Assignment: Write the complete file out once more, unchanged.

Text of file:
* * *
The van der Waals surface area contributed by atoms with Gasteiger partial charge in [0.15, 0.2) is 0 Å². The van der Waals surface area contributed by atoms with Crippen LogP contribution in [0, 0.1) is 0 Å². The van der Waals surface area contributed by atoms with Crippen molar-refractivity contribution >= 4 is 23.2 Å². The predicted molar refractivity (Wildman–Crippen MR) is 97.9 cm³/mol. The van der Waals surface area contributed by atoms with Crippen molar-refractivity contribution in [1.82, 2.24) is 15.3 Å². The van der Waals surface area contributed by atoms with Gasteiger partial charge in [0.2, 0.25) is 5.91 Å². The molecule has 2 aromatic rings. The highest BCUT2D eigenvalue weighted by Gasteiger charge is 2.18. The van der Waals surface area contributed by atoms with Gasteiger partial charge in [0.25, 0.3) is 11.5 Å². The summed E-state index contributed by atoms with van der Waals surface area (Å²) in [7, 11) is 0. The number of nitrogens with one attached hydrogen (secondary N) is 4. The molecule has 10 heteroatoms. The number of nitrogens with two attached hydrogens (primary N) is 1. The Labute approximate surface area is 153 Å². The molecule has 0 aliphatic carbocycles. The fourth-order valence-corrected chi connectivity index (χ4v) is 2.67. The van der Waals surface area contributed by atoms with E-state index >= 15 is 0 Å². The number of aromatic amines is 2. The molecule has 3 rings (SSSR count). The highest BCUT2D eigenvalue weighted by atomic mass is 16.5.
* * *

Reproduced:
The van der Waals surface area contributed by atoms with Gasteiger partial charge in [0.15, 0.2) is 0 Å². The van der Waals surface area contributed by atoms with Crippen LogP contribution in [0, 0.1) is 0 Å². The van der Waals surface area contributed by atoms with Crippen molar-refractivity contribution >= 4 is 23.2 Å². The predicted molar refractivity (Wildman–Crippen MR) is 97.9 cm³/mol. The van der Waals surface area contributed by atoms with Crippen molar-refractivity contribution in [1.82, 2.24) is 15.3 Å². The van der Waals surface area contributed by atoms with Gasteiger partial charge in [0.2, 0.25) is 5.91 Å². The molecule has 2 aromatic rings. The highest BCUT2D eigenvalue weighted by Gasteiger charge is 2.18. The van der Waals surface area contributed by atoms with Gasteiger partial charge in [0.25, 0.3) is 11.5 Å². The summed E-state index contributed by atoms with van der Waals surface area (Å²) in [7, 11) is 0. The number of nitrogens with one attached hydrogen (secondary N) is 4. The molecule has 10 heteroatoms. The number of nitrogens with two attached hydrogens (primary N) is 1. The Labute approximate surface area is 153 Å². The molecule has 0 aliphatic carbocycles. The fourth-order valence-corrected chi connectivity index (χ4v) is 2.67. The van der Waals surface area contributed by atoms with E-state index >= 15 is 0 Å². The number of aromatic amines is 2. The molecule has 3 rings (SSSR count). The highest BCUT2D eigenvalue weighted by atomic mass is 16.5.